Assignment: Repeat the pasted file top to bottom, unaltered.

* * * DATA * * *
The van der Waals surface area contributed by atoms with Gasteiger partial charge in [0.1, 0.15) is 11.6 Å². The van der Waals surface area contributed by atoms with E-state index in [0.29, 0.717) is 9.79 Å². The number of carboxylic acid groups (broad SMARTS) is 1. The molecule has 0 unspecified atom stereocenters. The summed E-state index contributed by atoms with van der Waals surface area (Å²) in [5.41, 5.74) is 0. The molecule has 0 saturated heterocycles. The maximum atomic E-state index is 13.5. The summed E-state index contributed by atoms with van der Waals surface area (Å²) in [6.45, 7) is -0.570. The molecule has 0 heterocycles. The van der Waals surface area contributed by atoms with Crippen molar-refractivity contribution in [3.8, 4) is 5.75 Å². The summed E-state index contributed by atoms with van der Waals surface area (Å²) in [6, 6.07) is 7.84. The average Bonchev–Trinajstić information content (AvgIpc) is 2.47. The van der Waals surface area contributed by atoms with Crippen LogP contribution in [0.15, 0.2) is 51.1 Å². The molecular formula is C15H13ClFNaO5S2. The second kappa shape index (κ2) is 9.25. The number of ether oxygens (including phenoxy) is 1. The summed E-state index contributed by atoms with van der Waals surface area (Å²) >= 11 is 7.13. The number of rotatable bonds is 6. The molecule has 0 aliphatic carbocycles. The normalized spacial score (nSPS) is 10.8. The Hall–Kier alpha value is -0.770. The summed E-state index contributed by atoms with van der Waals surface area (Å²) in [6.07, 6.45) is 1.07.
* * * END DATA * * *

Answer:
The van der Waals surface area contributed by atoms with Gasteiger partial charge in [0.1, 0.15) is 11.6 Å². The van der Waals surface area contributed by atoms with E-state index in [0.29, 0.717) is 9.79 Å². The number of carboxylic acid groups (broad SMARTS) is 1. The molecule has 0 unspecified atom stereocenters. The summed E-state index contributed by atoms with van der Waals surface area (Å²) in [5.41, 5.74) is 0. The molecule has 0 saturated heterocycles. The maximum atomic E-state index is 13.5. The summed E-state index contributed by atoms with van der Waals surface area (Å²) in [6.45, 7) is -0.570. The molecule has 0 heterocycles. The van der Waals surface area contributed by atoms with Crippen molar-refractivity contribution in [3.8, 4) is 5.75 Å². The summed E-state index contributed by atoms with van der Waals surface area (Å²) in [6, 6.07) is 7.84. The average Bonchev–Trinajstić information content (AvgIpc) is 2.47. The van der Waals surface area contributed by atoms with Crippen LogP contribution in [0.15, 0.2) is 51.1 Å². The molecular formula is C15H13ClFNaO5S2. The second kappa shape index (κ2) is 9.25. The number of ether oxygens (including phenoxy) is 1. The summed E-state index contributed by atoms with van der Waals surface area (Å²) >= 11 is 7.13. The number of rotatable bonds is 6. The molecule has 0 aliphatic carbocycles. The normalized spacial score (nSPS) is 10.8. The Hall–Kier alpha value is -0.770. The summed E-state index contributed by atoms with van der Waals surface area (Å²) in [6.07, 6.45) is 1.07.